Microsoft…you’re kidding right? Now that Service Pack 3 for MS Office 2003 has been released more and more users are being confronted with a new error message when trying to open or save files in older formats.
- When you try to open a file, the file does not open, and you receive one of the following error messages:
You are attempting to open a file that is blocked by your registry policy setting.
- When you try to save a file, the file is not saved, and you receive the following error message:
You are attempting to save a file that is blocked by your registry policy setting.
So what’s happening here? Well, without your permission SP3 (and this is built in to Office 2007) is modifying your group policy settings to prevent you from saving and/or opening very old versions of Microsoft Office on your machine. If that’s not bad enough, there is a whole list of file formats from competing vendors that you will no longer be able to save to or open via Microsoft Office. So for example, let’s say you want to save an Excel spreadsheet in .wks format so you can import it into a Lotus Notes database. No longer allowed without changing your registry settings. Or let’s say you want to save a Word document in an older Word or Mac version – again, no dice. Microsoft says the file blocking feature was implemented because of security holes in those older product formats, but at usual they seem to be “protecting” us from working with competitors products (read IBM), or just plain forcing upgrades on older users with perfectly good software.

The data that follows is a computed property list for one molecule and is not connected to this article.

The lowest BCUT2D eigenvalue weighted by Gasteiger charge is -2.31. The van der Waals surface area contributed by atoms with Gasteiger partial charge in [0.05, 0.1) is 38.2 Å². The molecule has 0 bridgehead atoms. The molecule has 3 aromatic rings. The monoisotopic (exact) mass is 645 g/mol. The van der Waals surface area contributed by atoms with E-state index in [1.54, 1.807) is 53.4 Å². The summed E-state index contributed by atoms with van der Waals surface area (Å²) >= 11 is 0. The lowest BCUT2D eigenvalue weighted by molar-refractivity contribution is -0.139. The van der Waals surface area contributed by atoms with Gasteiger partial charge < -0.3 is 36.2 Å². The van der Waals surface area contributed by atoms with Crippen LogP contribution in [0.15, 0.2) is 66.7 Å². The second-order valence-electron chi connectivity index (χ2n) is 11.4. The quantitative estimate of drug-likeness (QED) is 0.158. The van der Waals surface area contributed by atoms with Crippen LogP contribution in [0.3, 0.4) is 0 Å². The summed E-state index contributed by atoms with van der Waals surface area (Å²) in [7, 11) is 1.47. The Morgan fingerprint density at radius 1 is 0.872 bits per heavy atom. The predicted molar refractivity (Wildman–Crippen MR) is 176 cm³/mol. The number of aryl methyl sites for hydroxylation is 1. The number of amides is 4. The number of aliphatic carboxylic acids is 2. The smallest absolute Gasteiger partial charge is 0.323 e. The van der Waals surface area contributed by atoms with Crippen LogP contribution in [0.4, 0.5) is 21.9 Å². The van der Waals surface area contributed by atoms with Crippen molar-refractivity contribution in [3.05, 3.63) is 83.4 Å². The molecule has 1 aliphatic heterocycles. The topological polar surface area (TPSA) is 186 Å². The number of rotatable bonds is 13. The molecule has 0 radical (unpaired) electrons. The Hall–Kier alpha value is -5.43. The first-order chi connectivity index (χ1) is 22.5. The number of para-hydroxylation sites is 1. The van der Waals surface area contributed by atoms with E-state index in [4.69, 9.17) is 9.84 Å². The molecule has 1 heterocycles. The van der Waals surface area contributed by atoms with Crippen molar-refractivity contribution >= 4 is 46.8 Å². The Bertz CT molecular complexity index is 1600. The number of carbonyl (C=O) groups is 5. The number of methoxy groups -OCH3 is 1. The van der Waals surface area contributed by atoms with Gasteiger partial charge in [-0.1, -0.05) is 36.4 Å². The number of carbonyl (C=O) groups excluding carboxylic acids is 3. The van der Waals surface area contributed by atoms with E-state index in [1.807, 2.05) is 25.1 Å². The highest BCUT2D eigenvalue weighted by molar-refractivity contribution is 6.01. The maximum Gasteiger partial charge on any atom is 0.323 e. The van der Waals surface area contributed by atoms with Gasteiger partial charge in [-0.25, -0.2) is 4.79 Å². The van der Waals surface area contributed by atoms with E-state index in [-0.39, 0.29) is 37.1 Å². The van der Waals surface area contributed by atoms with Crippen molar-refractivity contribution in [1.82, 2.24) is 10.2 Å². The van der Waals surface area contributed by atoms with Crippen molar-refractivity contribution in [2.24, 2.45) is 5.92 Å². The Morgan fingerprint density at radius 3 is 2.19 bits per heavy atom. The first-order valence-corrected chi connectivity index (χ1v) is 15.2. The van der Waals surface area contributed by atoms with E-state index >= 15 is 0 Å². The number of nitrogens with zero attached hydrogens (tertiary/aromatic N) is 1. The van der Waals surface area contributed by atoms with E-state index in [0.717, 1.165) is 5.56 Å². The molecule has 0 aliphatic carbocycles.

The problem is especially troublesome in Excel where users routinely manipulate tables and data created in other applications, or import existing excel data into legacy applications.The file blocking is implemented by way of registry changes reflecting group policy changes for your user account. The new registry settings also give administrators (or hackers) the ability to restrict even more files, including the native Office formats themselves. If you want to see the full list of files that are blocked by default click here. If you’re tired and just want to go back to the good old days of freedom of choice read on.
In each of it’s relevant knowledge base articles Microsoft provides a work-around that requires you to manipulate some fairly obscure registry settings. But if you’re like most users you’ll want the new blocks to be removed completely. So without fanfare Microsoft has also released 4 registry patches (one for each Office application and one for Corel) that you can install automatically to remove all the blocks.
Just download each of these, double-click them to update your registry and you’re back where you were yesterday (and should have been today).